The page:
The period was not without its turmoil, however. The partnership with Gersh never gelled and she exited the label within a year of joining. At the same time, Brigitte Kleine, an operating partner at private equity firm Stripes Group, joined the company’s board, although external investment never materialised. (Among the prospects was also General Atlantic). Former executives said the family’s hands-on involvement in the business made several investors walk away. Others said the deals on the table never satisfied Wang and his family.
Meanwhile, Wang’s downtown party-boy sensibility had started to feel dated.
The sexual misconduct allegations in late 2019 forced a reckoning for the label that some felt was long coming. The incident shook Wang’s confidence, and compelled him to reflect, according to some people who interact with him. He also took a more inclusive stance. In the old days, Wang often threw epic New York Fashion Week after-parties for industry insiders. By contrast, his upcoming show in Chinatown, dubbed “Fortune City” — with a fortune cookie at the centre of the invite — is open to the public. A massive billboard above The Perfumer’s Studio on North Highland Avenue in LA, typically used by local businesses and movie studios, is currently plastered with the event’s details.
If Wang rarely addressed his background in his designs before his June 2018 collection, there is little doubt that it has coloured the way some in the industry have perceived him.
For years, rumours have swirled that his family owned their own factories in China and were able to use this to their advantage, even cutting additional garments with leftover fabric that could be sold for cheap to wholesalers without using the Alexander Wang name.
In reality, while Wang’s family, in particular his mother, Ying Wang, has built an extensive network of factory relationships, she does not own factories directly, according to former and current executives. That leftover material may be being repurposed for non-branded garments is difficult to prove but not uncommon in the industry.
“There is a persistent issue with Asians and Asian Americans, regardless of whether you’re a small business owner or a larger business owner in the West, being viewed as foreign, which could lead to a lack of higher scrutiny or lack of trust,” said Anna W. Mok, president and executive board chair of Ascend and Ascend Foundation, an advocacy group. “One has to ask, is the level of scrutiny that his business gets put through the same as if a Caucasian American were the designer?”
Looking ahead, Wang is focused on developing his presence in China. According to market sources, the company has met with multiple Chinese investors in recent months, although a source close to the business said he has not signed a deal with someone in the region.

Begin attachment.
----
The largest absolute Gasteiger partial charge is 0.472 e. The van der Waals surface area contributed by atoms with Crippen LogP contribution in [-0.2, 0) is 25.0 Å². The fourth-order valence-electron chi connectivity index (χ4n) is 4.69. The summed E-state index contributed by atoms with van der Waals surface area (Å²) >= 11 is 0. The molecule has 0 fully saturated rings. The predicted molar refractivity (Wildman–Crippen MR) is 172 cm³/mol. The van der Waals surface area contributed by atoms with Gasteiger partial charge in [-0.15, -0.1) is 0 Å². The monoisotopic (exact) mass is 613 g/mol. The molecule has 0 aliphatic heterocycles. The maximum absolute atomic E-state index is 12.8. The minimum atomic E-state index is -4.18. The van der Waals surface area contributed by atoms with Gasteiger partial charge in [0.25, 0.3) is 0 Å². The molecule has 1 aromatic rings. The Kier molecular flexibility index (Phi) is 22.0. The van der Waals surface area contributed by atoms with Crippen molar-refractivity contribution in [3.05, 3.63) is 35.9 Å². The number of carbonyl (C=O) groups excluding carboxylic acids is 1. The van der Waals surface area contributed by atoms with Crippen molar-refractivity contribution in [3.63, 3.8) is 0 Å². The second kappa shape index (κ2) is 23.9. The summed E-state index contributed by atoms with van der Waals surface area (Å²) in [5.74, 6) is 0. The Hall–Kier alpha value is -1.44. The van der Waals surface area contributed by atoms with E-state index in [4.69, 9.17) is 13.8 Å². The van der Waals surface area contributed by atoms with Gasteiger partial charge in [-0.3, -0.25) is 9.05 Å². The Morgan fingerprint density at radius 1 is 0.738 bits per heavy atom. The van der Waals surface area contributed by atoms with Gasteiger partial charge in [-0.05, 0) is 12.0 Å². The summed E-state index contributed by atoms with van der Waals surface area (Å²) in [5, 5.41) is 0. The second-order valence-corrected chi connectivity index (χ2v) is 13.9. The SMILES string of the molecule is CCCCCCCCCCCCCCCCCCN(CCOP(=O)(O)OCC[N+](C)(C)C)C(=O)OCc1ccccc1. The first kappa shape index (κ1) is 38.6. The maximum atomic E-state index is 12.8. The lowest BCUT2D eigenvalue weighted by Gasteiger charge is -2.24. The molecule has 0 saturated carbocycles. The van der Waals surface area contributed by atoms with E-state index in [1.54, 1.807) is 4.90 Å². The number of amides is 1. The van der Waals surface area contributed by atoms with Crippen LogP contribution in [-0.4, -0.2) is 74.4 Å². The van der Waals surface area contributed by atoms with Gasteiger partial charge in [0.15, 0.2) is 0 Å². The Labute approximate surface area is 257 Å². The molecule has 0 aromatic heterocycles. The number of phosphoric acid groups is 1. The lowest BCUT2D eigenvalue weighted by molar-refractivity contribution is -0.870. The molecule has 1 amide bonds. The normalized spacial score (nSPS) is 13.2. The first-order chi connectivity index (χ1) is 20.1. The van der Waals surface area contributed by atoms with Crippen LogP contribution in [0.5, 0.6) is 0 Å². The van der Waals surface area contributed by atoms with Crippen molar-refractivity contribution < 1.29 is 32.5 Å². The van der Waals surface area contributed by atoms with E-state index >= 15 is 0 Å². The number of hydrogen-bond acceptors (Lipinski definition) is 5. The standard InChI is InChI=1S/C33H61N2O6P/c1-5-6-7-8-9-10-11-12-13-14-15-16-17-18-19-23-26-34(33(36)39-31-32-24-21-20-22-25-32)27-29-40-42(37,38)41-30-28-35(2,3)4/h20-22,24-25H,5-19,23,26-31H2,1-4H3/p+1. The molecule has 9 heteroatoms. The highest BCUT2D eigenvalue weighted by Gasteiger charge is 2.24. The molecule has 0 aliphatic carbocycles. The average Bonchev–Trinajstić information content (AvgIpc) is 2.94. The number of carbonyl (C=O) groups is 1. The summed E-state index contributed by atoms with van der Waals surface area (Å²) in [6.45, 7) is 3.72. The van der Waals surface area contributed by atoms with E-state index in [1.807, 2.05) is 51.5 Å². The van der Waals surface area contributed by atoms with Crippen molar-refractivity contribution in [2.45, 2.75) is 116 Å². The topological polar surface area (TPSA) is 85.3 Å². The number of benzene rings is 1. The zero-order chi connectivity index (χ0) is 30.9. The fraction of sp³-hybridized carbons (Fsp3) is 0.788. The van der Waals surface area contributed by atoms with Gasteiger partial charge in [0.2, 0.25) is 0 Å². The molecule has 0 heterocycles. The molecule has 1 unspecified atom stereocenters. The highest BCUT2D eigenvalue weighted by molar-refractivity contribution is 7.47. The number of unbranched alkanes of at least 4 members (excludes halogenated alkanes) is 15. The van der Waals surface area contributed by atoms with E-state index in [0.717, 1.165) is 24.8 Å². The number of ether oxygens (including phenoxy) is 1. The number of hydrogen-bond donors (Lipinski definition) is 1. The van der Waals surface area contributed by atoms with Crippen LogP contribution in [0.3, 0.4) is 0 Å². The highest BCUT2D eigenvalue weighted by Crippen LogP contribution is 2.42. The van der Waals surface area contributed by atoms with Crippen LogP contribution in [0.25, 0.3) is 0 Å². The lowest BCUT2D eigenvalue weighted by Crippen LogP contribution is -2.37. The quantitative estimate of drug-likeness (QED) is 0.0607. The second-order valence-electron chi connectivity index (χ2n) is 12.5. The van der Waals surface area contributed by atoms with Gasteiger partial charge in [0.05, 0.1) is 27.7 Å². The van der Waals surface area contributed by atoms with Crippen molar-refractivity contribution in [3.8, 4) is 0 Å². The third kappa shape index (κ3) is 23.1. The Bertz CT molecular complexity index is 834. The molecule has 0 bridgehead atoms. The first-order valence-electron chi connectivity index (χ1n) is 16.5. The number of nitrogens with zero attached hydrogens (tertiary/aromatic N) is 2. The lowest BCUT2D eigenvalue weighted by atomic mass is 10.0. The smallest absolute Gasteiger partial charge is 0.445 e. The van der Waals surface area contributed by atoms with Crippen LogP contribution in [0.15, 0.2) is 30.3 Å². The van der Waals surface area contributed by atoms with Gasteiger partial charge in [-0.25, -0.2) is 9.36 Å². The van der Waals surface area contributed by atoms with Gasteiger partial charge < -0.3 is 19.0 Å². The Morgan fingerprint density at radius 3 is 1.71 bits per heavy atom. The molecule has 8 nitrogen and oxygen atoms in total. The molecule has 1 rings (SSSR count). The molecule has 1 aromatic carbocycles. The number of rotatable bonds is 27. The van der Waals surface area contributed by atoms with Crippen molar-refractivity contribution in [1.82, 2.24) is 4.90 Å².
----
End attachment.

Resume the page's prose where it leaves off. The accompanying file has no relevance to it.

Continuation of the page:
But how big can Alexander Wang get? It’s harder than ever for an independent brand to reach $500 million a year in sales, not to mention compete day-to-day with the conglomerates that increasingly dominate the luxury fashion market. What makes Wang stand out, however, is his ability to charge less for what are perceived to be designer goods. Most mid-priced labels have a more generic brand identity.
“There’s room to grow,” said retail consultant Robert Burke. “Alex has always had a sixth sense in marketing. It comes innately to him. That, coupled with the fact that the price allows a broader range of consumers to access the brand, has allowed it to remain relevant.”
His biggest opportunity remains in China, where consumers are much more interested in local designers, or designers of Chinese descent, than they were 10 or 15 years ago as national pride grows. He has already had success using locally popular celebrities. A recent Instagram campaign featuring 30-year-old Liang Xiaoqing — China’s most popular “auntie” model, which means her style is supposed to appeal to older women — recently went viral. (On Instagram, the post has garnered more than 313,000 views, compared to around 48,000 for the announcement of the upcoming show.)
But to drive robust growth, Wang will also need to look to the US, where mid-priced apparel brands like his own are no longer a go-to for consumers who increasingly buy pricey accessories from a handful of luxury mega-labels while turning to fast fashion for clothes. His brand doesn’t fit the quality-for-less strategy that a wave of accessible-luxury players has successfully deployed as of late. Wang is more about fun pieces than fine heirlooms.
He’ll need to expand into new product categories, too. The obvious extension is home: Wang’s close friend, Ryan Korban, is an interior designer, and the two have collaborated over the years on store layouts and furnishings. But there’s also opportunity in hospitality — maybe designing hotels — as well as more traditional avenues, like fragrance and cosmetics.
What he is likely to steer away from is anything that reinforces the brand’s hard-partying vibe. Wang’s team must also protect against further scandal, whether that means increased security or chaperoning when the designer is out in public, including at next week’s Los Angeles event.
“His brand is all about after hours, so he’s a target now,” Levick said. “What he can’t afford is another allegation.”
Additional reporting by Casey Hall.